Believe it or not, golf is a sport with a high level of associated risk of injury so there are many benefits gained from maintaining physical fitness. The fact that golf is physically demanding means that by meeting these needs it allows the performers to concentrate fully on playing the game. This is even more important at a higher level where less separates competitors, for example, the success of Tiger Woods has been partly credited to his physical fitness-training regime
Golf swings require a huge amount of quick power and control. This is why strength is important, especially to those competing at a higher level. Strength is the amount to which muscles can apply force by contracting against resistance (holding or restraining an object or person). Strength is important in golf as it provides extra yardage on shots and improving accuracy. The extra length is achieved because of the enhanced ability to boost club head speed propelling the ball a further distance. Having a higher level of strength allows shots to be played with less exertion; therefore more time and effort can be spent on concentrating on accuracy and contact. If when playing the ball ends up in a hazard or in thick rough then it is necessary to have strength to be able to force the club head through the grass to make contact with the ball and successfully execute the shot.
Strength helps to reduce the risk of injury because the body is in better condition. Strengthening the lower body, particularly in the hip region, is essential for golf. This region works with the trunk to provide the power for the swing. Compound exercises like squats and lunges will help to develop this lower body strength. For the upper body exercises ought to consist of a general balance of exercises, not wanting to build up the muscles in any area too much due to the loss in movement and flexibility this can lead to. An important movement in golf is trunk rotation. Performing exercises that target the abdominal muscles can boost this.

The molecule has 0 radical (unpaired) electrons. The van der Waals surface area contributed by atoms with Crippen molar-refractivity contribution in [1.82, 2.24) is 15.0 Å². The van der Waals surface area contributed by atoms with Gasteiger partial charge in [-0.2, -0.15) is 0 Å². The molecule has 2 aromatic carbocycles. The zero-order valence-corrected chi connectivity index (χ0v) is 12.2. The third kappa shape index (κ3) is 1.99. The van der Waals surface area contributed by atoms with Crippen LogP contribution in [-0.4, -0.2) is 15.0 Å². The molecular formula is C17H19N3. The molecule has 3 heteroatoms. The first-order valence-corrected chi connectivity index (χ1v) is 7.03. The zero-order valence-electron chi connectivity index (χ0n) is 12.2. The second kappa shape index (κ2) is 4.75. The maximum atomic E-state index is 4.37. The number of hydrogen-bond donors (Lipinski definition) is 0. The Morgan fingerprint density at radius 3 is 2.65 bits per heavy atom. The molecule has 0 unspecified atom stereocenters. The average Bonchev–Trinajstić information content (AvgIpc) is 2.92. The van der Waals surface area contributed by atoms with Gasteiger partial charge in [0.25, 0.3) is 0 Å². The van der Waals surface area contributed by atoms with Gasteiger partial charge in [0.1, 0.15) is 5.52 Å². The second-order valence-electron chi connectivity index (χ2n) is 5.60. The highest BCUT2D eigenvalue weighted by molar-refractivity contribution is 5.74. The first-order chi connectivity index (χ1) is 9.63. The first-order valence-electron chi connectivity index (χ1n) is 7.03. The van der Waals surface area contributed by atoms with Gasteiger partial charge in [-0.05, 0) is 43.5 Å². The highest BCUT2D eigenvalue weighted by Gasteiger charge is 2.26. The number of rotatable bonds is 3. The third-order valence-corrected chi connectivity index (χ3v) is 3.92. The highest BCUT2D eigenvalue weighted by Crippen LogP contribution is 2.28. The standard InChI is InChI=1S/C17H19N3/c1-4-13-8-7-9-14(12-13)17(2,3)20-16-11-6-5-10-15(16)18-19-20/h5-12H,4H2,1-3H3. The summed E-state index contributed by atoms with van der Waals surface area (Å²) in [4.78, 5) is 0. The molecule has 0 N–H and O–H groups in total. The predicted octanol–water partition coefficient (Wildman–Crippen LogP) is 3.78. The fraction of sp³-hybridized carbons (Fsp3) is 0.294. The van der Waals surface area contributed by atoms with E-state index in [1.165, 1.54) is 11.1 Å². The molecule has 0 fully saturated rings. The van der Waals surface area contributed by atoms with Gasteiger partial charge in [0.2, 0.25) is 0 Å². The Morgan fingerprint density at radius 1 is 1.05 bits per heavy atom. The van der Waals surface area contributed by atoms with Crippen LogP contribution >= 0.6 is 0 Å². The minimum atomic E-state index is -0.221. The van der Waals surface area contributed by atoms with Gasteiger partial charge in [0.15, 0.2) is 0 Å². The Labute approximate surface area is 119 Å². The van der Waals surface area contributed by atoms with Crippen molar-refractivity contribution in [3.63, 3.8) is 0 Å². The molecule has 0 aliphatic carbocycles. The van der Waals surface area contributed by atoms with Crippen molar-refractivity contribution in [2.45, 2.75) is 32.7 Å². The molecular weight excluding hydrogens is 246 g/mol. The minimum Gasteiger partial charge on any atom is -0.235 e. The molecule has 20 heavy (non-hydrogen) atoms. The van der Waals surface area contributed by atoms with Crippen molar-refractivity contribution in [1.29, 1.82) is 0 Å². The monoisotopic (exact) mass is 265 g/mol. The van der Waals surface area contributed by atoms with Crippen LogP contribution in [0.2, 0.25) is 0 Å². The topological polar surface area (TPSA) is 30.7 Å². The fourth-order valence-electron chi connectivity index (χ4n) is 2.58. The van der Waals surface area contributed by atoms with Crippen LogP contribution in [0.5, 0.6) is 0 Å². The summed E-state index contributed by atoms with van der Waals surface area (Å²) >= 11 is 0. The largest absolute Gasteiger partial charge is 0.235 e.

The main exercises that will enhance the upper body for golf are sit-ups, press-ups and bicep curls. Sit-ups will strengthen the trunk and the press-ups and bicep curls will strengthen the muscles involved in the arms and the chest during the swing. Strength can be tested using “One repetition maximum tests” they are a popular way of measuring isotonic muscle strength. It measures the maximum force a person can lift with one repetition. The participants choose subsequent weights until they can only repeat one full lift of that weight. By performing the exercises and incorporating this test within the training, strength will increase, improving performances.
Golf is about swinging in a relaxed, rhythmical and fluid fashion, this means that flexibility is a key element of the sport. Flexibility is the ability to achieve an extended range of motion without being restricted by excess tissue, i.e. fat or muscle. Flexibility is achieved mainly through stretching, but by drinking a lot of water it is possible to flush out toxins and lactic acid, which cause stiffness hindering flexibility. By drinking water and stretching before playing risk of injury is lowered and flexibility is increased allowing a smoother swing leading to better results. Increased fer backswing and increase distance
* Hit your ball with greater club head speed
* Improve your posture for better performance
* Maintain your spine angle for more consistent shots